• [0041]
    Additionally, the virtual storage map could also include special instructions on certain disk operations. Complex operations such as snapshot and replication may require extra processing before a disk operation can be carried out. Switch 22 can look for these special instructions, and if not found, can communicate with server 30 for succeeding steps.
  • [0042]
    Support for Complex Operations: If information on which device has which complex operations (i.e., mirroring, snapshot, etc.) enabled is available, then switch 22 should be able to automatically carry out those complex operations whenever possible. For example, when a write request comes in, switch 22 can look for the destination in the command frame and determine what feature operations are enabled for that destination. If, for example, mirroring is enabled, switch 22 can use the “Alter Write Command Frame” command to send data to the main destination disk, and also use the “New Write Command Frame” command to send the entire data to the secondary, mirroring disk.
  • [0043]
    Support for Multiple Protocols: Switch 22 is able to support various protocols, such as, for example, fibre channel, iSCSI, and SCSI. When switch 22 connects devices using different protocols, it should be able to take a request command frame of one protocol and translate it internally to the protocol used by the destination. For example, switch 22 may be connected to an IP network where clients 10 issue iSCSI requests made up of SCSI commands encapsulated in IP packets. Storage devices 40, on the other hand, may be connected to switch 22 using fibre channel, or any other means known in the art. Thus, when an iSCSI request arrives at switch 22, switch 22 will be able to take apart the IP packet, extract the SCSI command, and repackage it to suit the transport protocol of the specific selected channel.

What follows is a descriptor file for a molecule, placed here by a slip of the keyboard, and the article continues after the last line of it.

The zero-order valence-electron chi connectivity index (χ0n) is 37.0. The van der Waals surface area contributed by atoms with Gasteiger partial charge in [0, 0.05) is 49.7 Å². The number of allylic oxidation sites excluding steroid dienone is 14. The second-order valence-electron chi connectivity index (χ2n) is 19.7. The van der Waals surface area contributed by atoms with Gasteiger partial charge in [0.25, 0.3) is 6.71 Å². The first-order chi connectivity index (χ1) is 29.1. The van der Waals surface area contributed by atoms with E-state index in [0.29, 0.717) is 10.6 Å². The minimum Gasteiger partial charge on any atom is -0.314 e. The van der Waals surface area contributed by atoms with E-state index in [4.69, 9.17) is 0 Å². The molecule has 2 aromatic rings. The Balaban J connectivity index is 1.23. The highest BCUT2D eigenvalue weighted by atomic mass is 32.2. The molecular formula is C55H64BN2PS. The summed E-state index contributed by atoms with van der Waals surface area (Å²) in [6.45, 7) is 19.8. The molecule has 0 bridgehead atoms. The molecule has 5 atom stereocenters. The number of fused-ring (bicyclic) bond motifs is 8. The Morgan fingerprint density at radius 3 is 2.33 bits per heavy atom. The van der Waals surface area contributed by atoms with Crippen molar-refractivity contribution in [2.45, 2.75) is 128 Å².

• [0044]
    Based on these two embodiments, the level of commands which can be handled by switch 22 can be modified based on the topology of the system and the level of the command being handled. As an example, in one embodiment switch 22 may be able to handle simple requests for reads and writes to actual or virtual volumes while server 30 must be consulted for more sophisticated commands such as replication mirroring and snapshot functions.
  • [0045]
    This invention addresses the issue of data unnecessarily taking up PCI bus bandwidth while doing in-band storage virtualization and the proposed solution that introduces a new, smarter switch to help in the virtualization process by directly transferring data between the client and the real devices. The PCI bus of the machine running the service provider software will then be relieved of much data traffic, and the software will only need to act as the coordinator of data transfers without actually seeing the data itself. For the enhanced switch to support the proposed solution, a set of new level one enhanced operations were defined that included support for simple, primitive commands, as well as more complex, level two operations. The virtual switch with its enhanced capabilities will assist the server software to carry out an enhanced, more efficient storage virtualization service.
Patent Citations
Cited PatentFiling datePublication dateApplicantTitle
US5941969 *Oct 22, 1997Aug 24, 1999Auspex Systems, Inc.Bridge for direct data storage device access
US6535518 *Aug 3, 2000Mar 18, 2003Simpletech Inc.System for bypassing a server to achieve higher throughput between data network and data storage system
US6898670 *Apr 4, 2001May 24, 2005Storeage Networking TechnologiesStorage virtualization in a storage area network
US7020734 *Feb 26, 2003Mar 28, 2006Hitachi, Ltd.Connecting device of storage device and computer system including the same connecting device
US20020087751 *Jan 2, 2002Jul 4, 2002Advanced Micro Devices, Inc.Switch based scalable preformance storage architecture
US20030002503 *Jun 15, 2001Jan 2, 2003Brewer Lani WilliamSwitch assisted frame aliasing for storage virtualization